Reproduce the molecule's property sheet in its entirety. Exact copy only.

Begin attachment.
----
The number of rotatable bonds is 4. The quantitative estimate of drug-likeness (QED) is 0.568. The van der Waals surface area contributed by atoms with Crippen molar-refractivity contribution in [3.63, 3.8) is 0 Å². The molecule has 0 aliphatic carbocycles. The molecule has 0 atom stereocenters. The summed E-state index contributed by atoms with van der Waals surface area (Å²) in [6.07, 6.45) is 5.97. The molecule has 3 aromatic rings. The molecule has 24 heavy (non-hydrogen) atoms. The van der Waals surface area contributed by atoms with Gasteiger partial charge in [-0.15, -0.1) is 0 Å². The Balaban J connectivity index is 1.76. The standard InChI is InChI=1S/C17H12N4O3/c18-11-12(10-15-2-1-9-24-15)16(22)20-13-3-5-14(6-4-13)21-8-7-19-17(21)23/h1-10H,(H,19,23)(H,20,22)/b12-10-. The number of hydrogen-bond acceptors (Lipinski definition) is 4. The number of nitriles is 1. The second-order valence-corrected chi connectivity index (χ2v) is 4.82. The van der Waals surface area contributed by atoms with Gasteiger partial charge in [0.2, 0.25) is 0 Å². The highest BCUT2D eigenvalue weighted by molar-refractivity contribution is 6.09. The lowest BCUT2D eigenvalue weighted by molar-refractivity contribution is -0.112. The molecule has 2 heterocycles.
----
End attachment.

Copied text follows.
The number of rotatable bonds is 4. The quantitative estimate of drug-likeness (QED) is 0.568. The van der Waals surface area contributed by atoms with Crippen molar-refractivity contribution in [3.63, 3.8) is 0 Å². The molecule has 0 aliphatic carbocycles. The molecule has 0 atom stereocenters. The summed E-state index contributed by atoms with van der Waals surface area (Å²) in [6.07, 6.45) is 5.97. The molecule has 3 aromatic rings. The molecule has 24 heavy (non-hydrogen) atoms. The van der Waals surface area contributed by atoms with Gasteiger partial charge in [-0.15, -0.1) is 0 Å². The Balaban J connectivity index is 1.76. The standard InChI is InChI=1S/C17H12N4O3/c18-11-12(10-15-2-1-9-24-15)16(22)20-13-3-5-14(6-4-13)21-8-7-19-17(21)23/h1-10H,(H,19,23)(H,20,22)/b12-10-. The number of hydrogen-bond acceptors (Lipinski definition) is 4. The number of nitriles is 1. The second-order valence-corrected chi connectivity index (χ2v) is 4.82. The van der Waals surface area contributed by atoms with Gasteiger partial charge in [0.2, 0.25) is 0 Å². The highest BCUT2D eigenvalue weighted by molar-refractivity contribution is 6.09. The lowest BCUT2D eigenvalue weighted by molar-refractivity contribution is -0.112. The molecule has 2 heterocycles.